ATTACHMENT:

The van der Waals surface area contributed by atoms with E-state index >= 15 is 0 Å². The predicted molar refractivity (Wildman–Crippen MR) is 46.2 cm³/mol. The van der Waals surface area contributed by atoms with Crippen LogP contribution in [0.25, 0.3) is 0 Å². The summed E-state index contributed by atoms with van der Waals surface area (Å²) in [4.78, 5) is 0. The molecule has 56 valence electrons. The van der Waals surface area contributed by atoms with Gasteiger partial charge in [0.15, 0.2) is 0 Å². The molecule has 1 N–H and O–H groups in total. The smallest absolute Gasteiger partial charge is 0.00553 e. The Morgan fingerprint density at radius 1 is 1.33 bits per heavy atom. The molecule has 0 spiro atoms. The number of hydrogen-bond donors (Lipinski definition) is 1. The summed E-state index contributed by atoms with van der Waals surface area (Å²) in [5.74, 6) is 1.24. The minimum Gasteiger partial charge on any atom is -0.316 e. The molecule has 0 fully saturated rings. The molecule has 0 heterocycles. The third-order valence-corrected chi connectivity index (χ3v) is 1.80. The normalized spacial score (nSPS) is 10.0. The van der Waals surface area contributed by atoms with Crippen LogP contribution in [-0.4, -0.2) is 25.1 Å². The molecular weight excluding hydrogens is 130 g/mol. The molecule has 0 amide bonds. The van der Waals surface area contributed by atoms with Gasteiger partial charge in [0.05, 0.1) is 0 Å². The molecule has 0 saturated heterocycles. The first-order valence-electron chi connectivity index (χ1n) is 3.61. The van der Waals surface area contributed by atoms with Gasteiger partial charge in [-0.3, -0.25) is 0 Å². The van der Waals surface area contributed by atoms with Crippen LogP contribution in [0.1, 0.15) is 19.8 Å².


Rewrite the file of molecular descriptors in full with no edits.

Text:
The van der Waals surface area contributed by atoms with E-state index >= 15 is 0 Å². The predicted molar refractivity (Wildman–Crippen MR) is 46.2 cm³/mol. The van der Waals surface area contributed by atoms with Crippen LogP contribution in [0.25, 0.3) is 0 Å². The summed E-state index contributed by atoms with van der Waals surface area (Å²) in [4.78, 5) is 0. The molecule has 56 valence electrons. The van der Waals surface area contributed by atoms with Gasteiger partial charge in [0.15, 0.2) is 0 Å². The molecule has 1 N–H and O–H groups in total. The smallest absolute Gasteiger partial charge is 0.00553 e. The Morgan fingerprint density at radius 1 is 1.33 bits per heavy atom. The molecule has 0 spiro atoms. The number of hydrogen-bond donors (Lipinski definition) is 1. The summed E-state index contributed by atoms with van der Waals surface area (Å²) in [5.74, 6) is 1.24. The minimum Gasteiger partial charge on any atom is -0.316 e. The molecule has 0 fully saturated rings. The molecule has 0 heterocycles. The third-order valence-corrected chi connectivity index (χ3v) is 1.80. The normalized spacial score (nSPS) is 10.0. The van der Waals surface area contributed by atoms with Crippen LogP contribution in [-0.4, -0.2) is 25.1 Å². The molecular weight excluding hydrogens is 130 g/mol. The molecule has 0 amide bonds. The van der Waals surface area contributed by atoms with Gasteiger partial charge in [0.05, 0.1) is 0 Å². The molecule has 0 saturated heterocycles. The first-order valence-electron chi connectivity index (χ1n) is 3.61. The van der Waals surface area contributed by atoms with Gasteiger partial charge in [-0.3, -0.25) is 0 Å². The van der Waals surface area contributed by atoms with Crippen LogP contribution in [0.1, 0.15) is 19.8 Å².